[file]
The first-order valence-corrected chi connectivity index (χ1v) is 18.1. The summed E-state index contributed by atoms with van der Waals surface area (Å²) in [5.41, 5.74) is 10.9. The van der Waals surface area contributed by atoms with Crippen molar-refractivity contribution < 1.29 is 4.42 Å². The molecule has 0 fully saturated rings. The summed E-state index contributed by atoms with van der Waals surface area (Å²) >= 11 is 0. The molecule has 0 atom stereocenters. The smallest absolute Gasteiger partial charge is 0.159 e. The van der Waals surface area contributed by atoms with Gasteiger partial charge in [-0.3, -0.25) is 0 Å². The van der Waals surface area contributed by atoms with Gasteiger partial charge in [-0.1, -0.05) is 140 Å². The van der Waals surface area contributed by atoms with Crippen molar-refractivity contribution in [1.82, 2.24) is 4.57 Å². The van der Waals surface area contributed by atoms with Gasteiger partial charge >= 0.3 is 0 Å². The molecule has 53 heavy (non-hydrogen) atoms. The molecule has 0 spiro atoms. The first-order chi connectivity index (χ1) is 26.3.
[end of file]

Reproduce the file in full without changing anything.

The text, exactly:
The first-order valence-corrected chi connectivity index (χ1v) is 18.1. The summed E-state index contributed by atoms with van der Waals surface area (Å²) in [5.41, 5.74) is 10.9. The van der Waals surface area contributed by atoms with Crippen molar-refractivity contribution < 1.29 is 4.42 Å². The molecule has 0 fully saturated rings. The summed E-state index contributed by atoms with van der Waals surface area (Å²) >= 11 is 0. The molecule has 0 atom stereocenters. The smallest absolute Gasteiger partial charge is 0.159 e. The van der Waals surface area contributed by atoms with Gasteiger partial charge in [-0.3, -0.25) is 0 Å². The van der Waals surface area contributed by atoms with Gasteiger partial charge in [-0.1, -0.05) is 140 Å². The van der Waals surface area contributed by atoms with Crippen molar-refractivity contribution in [1.82, 2.24) is 4.57 Å². The van der Waals surface area contributed by atoms with Gasteiger partial charge >= 0.3 is 0 Å². The molecule has 53 heavy (non-hydrogen) atoms. The molecule has 0 spiro atoms. The first-order chi connectivity index (χ1) is 26.3.